Probably the most popular cured meat we enjoy on our bike tours and ski holidays in the Veneto is the ubiquitous Soprèssa Vicentina. Somewhat similar to the soppressa found elsewhere in Italy, in the Veneto, where the local dialect hates double letters, it is soprèssa, and has gained EU PDO (Protected Designation of Origin, in Italian DOP) status to ensure the final quality and origin of these traditional salumi.
The Soprèssa Vicentino dates back to the thirteenth century, when the Scaligari family ruled Verona. The choicest parts of the pig – shoulder, loin, pancetta, and throat fat are minced and mixed with spices and sometimes a generous amount of chopped garlic and then enclosed in cow intestines and hung for drying. The specifics of the Soprèssa Vicentino DOP production guidelines are numerous, and include the allowed breeds, their diet, production techniques and aging. All steps must take place in the Veneto region.
Soprèssa Vicenta is mainly produced in 1.5 to 4 kg. pieces, even as large as 7-8 kg. It is aged for 60 – 120 days, today in special rooms that ensure the ideal temperature, humidity, and ventilation. The large size means that top-quality soprèssa is still good at the start of the next production cycle. The large diameter produces a double fermentation which results in its unique flavor; delicate, slightly sweet, and peppery or garlicky. When cut, the meat is compact yet tender, with a medium-coarse grain; pinkish-red in color, a spicy aroma with the fragrance of herbs.
We see soprèssa used in so many dishes in these regions: as the centerpiece of an antipasti platter of cured meats and cheeses, in fritattas, pasta sauces, and soups; wrapped around lean cuts of meats before roasting. The time-honored method of testing the seasoning of your soprèssa is to use a bit of the minced and spiced meat to flavor a risotto prior to enclosing the remainder in the intestines. Soprèssa is often paired with polenta, and served with mushrooms or sautéed wild chicory or dandelion greens.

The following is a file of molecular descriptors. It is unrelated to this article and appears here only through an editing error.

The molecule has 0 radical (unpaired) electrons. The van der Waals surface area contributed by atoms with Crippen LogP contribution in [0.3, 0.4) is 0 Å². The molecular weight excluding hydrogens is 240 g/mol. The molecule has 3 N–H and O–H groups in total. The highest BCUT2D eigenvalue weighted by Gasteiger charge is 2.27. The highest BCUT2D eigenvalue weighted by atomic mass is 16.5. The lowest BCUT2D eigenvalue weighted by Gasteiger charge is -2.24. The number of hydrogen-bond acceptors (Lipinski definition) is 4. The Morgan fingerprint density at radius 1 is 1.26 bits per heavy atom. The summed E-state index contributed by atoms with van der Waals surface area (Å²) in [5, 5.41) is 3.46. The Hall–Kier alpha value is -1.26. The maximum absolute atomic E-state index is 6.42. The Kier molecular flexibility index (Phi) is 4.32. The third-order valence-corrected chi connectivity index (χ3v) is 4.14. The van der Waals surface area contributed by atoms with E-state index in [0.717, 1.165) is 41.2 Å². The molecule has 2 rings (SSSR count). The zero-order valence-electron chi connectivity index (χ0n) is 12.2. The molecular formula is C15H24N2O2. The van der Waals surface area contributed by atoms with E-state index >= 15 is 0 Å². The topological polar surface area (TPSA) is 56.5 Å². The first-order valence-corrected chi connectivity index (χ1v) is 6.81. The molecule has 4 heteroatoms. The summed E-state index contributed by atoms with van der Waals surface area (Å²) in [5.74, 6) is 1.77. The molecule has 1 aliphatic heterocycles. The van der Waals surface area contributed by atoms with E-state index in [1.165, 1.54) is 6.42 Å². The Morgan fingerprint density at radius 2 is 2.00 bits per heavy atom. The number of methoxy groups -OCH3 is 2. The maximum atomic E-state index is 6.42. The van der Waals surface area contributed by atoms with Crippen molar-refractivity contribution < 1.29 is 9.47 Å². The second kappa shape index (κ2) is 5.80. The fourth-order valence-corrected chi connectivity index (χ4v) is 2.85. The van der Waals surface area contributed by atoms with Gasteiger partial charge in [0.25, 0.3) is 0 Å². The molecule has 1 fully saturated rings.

We make polenta often in my cooking classes, a very simple peasant dish. Here are 5 tips to making perfect polenta from a previous post. I am often asked what to do with any leftovers, and here’s a very easy use for them – allow the leftover polenta to cool and harden, cut into squares and brushed with olive oil, then grill. Grill some soprèssa slices, and serve the warm grilled polenta and soprèssa with a salad of wild chicory, dandelion greens, or radicchio and arugula.
Polenta alla Griglia con Soprèssa Vicentino
4 cups cooked polenta (my 5 tips for Best Polenta are here)
Extra virgin olive oil
1 head radicchio, cut into quarters
Kosher salt and freshly ground pepper
8 thick slices of Soprèssa Vicentino, or other great salumi
Mixed bitter greens, wild chicory, dandelion, or arugula
Place warm polenta in a square or rectangular pan or plastic container. Allow to cool and harden. Turn out onto a cutting board and cut into 8 pieces. Brush both sides with olive oil.
Brush radicchio quarters with olive oil, and season with salt and pepper.
Turn on grill. Place polenta squares on grill, and cook until heated through and the outside displays nice grill marks on both sides. Grill radicchio until softened and just beginning to brown. Just as the polenta is finishing up, place the slices of soprèssa on the grill to heat. Remove polenta, radicchio and soprèssa from grill.
Place the greens in a medium bowl. Cut the radicchio into coarse pieces and add to the bowl with the greens. Season with salt and pepper, and drizzle with olive oil. Divide the greens and radicchio between 4 plates, top each with two pieces of polenta and two pieces of soprèssa. Serve.